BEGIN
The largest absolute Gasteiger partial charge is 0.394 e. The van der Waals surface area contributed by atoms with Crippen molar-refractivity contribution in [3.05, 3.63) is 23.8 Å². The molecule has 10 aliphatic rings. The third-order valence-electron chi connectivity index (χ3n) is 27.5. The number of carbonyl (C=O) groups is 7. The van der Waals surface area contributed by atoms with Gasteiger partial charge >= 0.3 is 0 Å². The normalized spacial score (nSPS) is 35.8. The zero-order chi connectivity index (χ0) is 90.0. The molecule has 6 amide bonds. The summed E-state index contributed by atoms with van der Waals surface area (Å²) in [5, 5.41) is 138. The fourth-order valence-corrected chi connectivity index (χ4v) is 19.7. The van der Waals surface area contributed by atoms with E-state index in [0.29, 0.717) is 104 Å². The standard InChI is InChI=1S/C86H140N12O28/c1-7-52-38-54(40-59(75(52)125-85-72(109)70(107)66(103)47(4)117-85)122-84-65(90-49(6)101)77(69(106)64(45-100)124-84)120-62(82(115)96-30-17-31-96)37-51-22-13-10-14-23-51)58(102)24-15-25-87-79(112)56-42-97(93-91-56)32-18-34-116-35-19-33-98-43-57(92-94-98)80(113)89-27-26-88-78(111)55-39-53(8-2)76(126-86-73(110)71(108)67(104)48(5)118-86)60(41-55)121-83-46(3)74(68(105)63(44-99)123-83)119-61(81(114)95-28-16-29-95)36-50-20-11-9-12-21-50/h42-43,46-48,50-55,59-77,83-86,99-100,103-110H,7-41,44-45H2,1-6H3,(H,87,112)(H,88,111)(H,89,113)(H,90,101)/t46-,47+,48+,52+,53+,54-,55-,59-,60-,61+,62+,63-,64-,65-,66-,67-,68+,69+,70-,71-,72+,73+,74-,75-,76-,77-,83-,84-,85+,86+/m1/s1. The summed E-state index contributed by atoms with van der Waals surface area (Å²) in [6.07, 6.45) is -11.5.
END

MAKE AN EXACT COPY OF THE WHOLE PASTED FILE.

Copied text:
The largest absolute Gasteiger partial charge is 0.394 e. The van der Waals surface area contributed by atoms with Crippen molar-refractivity contribution in [3.05, 3.63) is 23.8 Å². The molecule has 10 aliphatic rings. The third-order valence-electron chi connectivity index (χ3n) is 27.5. The number of carbonyl (C=O) groups is 7. The van der Waals surface area contributed by atoms with Gasteiger partial charge >= 0.3 is 0 Å². The normalized spacial score (nSPS) is 35.8. The zero-order chi connectivity index (χ0) is 90.0. The molecule has 6 amide bonds. The summed E-state index contributed by atoms with van der Waals surface area (Å²) in [5, 5.41) is 138. The fourth-order valence-corrected chi connectivity index (χ4v) is 19.7. The van der Waals surface area contributed by atoms with E-state index in [0.29, 0.717) is 104 Å². The standard InChI is InChI=1S/C86H140N12O28/c1-7-52-38-54(40-59(75(52)125-85-72(109)70(107)66(103)47(4)117-85)122-84-65(90-49(6)101)77(69(106)64(45-100)124-84)120-62(82(115)96-30-17-31-96)37-51-22-13-10-14-23-51)58(102)24-15-25-87-79(112)56-42-97(93-91-56)32-18-34-116-35-19-33-98-43-57(92-94-98)80(113)89-27-26-88-78(111)55-39-53(8-2)76(126-86-73(110)71(108)67(104)48(5)118-86)60(41-55)121-83-46(3)74(68(105)63(44-99)123-83)119-61(81(114)95-28-16-29-95)36-50-20-11-9-12-21-50/h42-43,46-48,50-55,59-77,83-86,99-100,103-110H,7-41,44-45H2,1-6H3,(H,87,112)(H,88,111)(H,89,113)(H,90,101)/t46-,47+,48+,52+,53+,54-,55-,59-,60-,61+,62+,63-,64-,65-,66-,67-,68+,69+,70-,71-,72+,73+,74-,75-,76-,77-,83-,84-,85+,86+/m1/s1. The summed E-state index contributed by atoms with van der Waals surface area (Å²) in [6.07, 6.45) is -11.5.